3. Experimental Section

3.1. Materials

PVC, PVP, and dimethylacetamide (DMAc) were purchased from Fisher Scientific. Tanfloc (TANAC, Brazil) and aluminum sulfate (or Alum) (Sigma-Aldrich) were used in the present study to determine the efficiencies of these coagulants on different waste waters. Tanfloc is organic, while Alum is inorganic coagulants. Magnetite nanoparticles were prepared by a co-precipitation process in our laboratory. The details of the process are as follows: 10 mL of 1 M ferric chloride and 2.5 mL of 2 M ferrous chloride were added to a flask containing 50 mL of 1 M hydrochloric acid under stirring conditions at 1200 rpm [4]. After the addition of 25 mL of deionized (D) water to the flask, 50 mL of 3 M ammonium hydroxide was added drop-wise to the solution at room temperature. The resulting solution turned black, indicating the formation of magnetite nanoparticles (~10 nm). The supernatant was decanted using an Nd permanent magnet, and the precipitate was washed several times with DI water. Figure 11 shows the transmission electronic microscopy (TEM) image of magnetite nanoparticles at different magnifications. The purpose for using magnetite nanoparticles was to determine the filtration capabilities (or limits) of the new membrane system.

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Figure 10. Turbidity values of nanoparticle suspensions using Alum coagulation, membrane filtration, and coagulation + filtration processes; coagulation tests conducted using 10 mg/L Alum after 24 h of settlement in flask.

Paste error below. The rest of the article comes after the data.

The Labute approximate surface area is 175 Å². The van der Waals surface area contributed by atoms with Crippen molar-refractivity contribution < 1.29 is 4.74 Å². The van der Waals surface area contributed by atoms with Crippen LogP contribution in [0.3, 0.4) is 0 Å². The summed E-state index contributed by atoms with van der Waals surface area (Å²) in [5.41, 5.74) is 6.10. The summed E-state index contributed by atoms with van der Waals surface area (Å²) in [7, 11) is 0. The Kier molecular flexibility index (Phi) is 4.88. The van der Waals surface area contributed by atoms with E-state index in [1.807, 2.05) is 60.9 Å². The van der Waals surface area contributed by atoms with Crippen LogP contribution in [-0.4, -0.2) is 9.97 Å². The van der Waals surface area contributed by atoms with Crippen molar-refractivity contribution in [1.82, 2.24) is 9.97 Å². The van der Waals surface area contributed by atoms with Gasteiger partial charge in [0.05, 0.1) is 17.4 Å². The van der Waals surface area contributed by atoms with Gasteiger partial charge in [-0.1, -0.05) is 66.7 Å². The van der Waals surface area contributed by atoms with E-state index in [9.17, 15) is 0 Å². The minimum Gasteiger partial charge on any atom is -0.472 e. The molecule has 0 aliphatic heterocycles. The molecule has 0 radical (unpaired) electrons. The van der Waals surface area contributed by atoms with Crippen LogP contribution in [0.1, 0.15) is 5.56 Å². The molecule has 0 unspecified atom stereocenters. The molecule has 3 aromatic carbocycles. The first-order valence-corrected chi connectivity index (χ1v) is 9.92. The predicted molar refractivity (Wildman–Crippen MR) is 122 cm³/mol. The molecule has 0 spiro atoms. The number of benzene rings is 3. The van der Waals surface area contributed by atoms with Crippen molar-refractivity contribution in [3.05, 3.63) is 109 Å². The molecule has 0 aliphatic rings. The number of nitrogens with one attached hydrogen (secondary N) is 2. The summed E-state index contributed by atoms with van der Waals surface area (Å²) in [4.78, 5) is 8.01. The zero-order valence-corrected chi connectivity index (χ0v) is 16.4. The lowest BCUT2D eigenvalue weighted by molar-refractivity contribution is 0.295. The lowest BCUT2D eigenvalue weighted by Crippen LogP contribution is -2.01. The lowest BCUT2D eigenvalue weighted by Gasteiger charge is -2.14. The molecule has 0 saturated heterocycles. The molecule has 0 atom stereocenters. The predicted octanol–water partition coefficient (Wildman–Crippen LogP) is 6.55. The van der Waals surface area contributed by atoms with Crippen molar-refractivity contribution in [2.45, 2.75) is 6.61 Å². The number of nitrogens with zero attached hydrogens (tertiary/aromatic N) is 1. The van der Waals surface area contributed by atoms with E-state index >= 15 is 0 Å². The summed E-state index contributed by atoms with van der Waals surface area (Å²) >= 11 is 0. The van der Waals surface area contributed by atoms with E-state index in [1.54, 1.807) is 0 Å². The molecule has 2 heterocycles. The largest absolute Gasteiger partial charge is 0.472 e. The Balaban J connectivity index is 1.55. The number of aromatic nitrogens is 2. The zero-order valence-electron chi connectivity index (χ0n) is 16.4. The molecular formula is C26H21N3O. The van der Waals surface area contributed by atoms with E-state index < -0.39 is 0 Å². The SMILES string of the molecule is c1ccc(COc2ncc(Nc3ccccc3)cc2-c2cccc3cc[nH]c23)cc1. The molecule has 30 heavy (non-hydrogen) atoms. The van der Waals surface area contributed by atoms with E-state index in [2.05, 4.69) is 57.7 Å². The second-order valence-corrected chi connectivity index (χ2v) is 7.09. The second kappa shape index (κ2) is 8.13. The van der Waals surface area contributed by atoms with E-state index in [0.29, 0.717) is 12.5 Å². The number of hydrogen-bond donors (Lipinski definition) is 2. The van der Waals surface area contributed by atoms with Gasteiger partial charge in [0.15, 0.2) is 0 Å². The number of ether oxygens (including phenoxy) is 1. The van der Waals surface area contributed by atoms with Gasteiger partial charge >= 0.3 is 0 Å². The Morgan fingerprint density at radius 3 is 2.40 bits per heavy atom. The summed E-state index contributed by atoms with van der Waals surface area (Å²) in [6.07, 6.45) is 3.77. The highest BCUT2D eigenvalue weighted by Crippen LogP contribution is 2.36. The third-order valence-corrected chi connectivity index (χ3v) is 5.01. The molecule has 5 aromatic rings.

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Figure 10. Turbidity values of nanoparticle suspensions using Alum coagulation, membrane filtration, and coagulation + filtration processes; coagulation tests conducted using 10 mg/L Alum after 24 h of settlement in flask.
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Figure 11. TEM images of magnetite nanoparticles (10 nm) at low (a) and high (b) magnifications.

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Figure 11. TEM images of magnetite nanoparticles (10 nm) at low (a) and high (b) magnifications.
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3.2. Methods